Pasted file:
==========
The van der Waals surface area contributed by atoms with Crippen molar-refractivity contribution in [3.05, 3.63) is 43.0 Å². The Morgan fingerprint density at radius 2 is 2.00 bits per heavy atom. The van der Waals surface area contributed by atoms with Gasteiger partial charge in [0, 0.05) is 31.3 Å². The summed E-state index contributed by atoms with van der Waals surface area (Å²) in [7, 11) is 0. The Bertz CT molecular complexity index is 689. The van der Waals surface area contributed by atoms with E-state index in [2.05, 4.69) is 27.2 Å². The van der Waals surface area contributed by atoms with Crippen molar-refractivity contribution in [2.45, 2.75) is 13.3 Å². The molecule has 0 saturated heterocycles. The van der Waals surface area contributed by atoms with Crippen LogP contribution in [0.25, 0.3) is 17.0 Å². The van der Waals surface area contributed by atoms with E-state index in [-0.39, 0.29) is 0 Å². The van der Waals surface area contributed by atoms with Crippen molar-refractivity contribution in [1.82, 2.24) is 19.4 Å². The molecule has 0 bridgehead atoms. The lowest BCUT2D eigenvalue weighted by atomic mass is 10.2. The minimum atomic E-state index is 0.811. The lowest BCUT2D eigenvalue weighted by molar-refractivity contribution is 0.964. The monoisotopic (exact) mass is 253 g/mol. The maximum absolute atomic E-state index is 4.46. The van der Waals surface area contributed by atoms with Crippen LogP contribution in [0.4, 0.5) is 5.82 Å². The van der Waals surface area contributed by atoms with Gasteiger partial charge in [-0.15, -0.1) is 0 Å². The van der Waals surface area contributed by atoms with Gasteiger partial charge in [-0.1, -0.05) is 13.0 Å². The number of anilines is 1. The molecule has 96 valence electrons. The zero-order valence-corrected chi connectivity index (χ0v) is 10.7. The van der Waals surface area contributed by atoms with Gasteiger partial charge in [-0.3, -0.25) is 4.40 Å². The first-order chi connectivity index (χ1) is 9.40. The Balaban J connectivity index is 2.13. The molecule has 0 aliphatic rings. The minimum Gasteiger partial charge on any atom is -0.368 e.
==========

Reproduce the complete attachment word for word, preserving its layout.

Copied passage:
The van der Waals surface area contributed by atoms with Crippen molar-refractivity contribution in [3.05, 3.63) is 43.0 Å². The Morgan fingerprint density at radius 2 is 2.00 bits per heavy atom. The van der Waals surface area contributed by atoms with Gasteiger partial charge in [0, 0.05) is 31.3 Å². The summed E-state index contributed by atoms with van der Waals surface area (Å²) in [7, 11) is 0. The Bertz CT molecular complexity index is 689. The van der Waals surface area contributed by atoms with E-state index in [2.05, 4.69) is 27.2 Å². The van der Waals surface area contributed by atoms with Crippen molar-refractivity contribution in [2.45, 2.75) is 13.3 Å². The molecule has 0 saturated heterocycles. The van der Waals surface area contributed by atoms with Crippen LogP contribution in [0.25, 0.3) is 17.0 Å². The van der Waals surface area contributed by atoms with E-state index in [-0.39, 0.29) is 0 Å². The van der Waals surface area contributed by atoms with Crippen molar-refractivity contribution in [1.82, 2.24) is 19.4 Å². The molecule has 0 bridgehead atoms. The lowest BCUT2D eigenvalue weighted by atomic mass is 10.2. The minimum atomic E-state index is 0.811. The lowest BCUT2D eigenvalue weighted by molar-refractivity contribution is 0.964. The monoisotopic (exact) mass is 253 g/mol. The maximum absolute atomic E-state index is 4.46. The van der Waals surface area contributed by atoms with Crippen LogP contribution in [0.4, 0.5) is 5.82 Å². The van der Waals surface area contributed by atoms with Gasteiger partial charge in [-0.15, -0.1) is 0 Å². The van der Waals surface area contributed by atoms with Gasteiger partial charge in [-0.1, -0.05) is 13.0 Å². The number of anilines is 1. The molecule has 96 valence electrons. The zero-order valence-corrected chi connectivity index (χ0v) is 10.7. The van der Waals surface area contributed by atoms with Gasteiger partial charge in [-0.3, -0.25) is 4.40 Å². The first-order chi connectivity index (χ1) is 9.40. The Balaban J connectivity index is 2.13. The molecule has 0 aliphatic rings. The minimum Gasteiger partial charge on any atom is -0.368 e.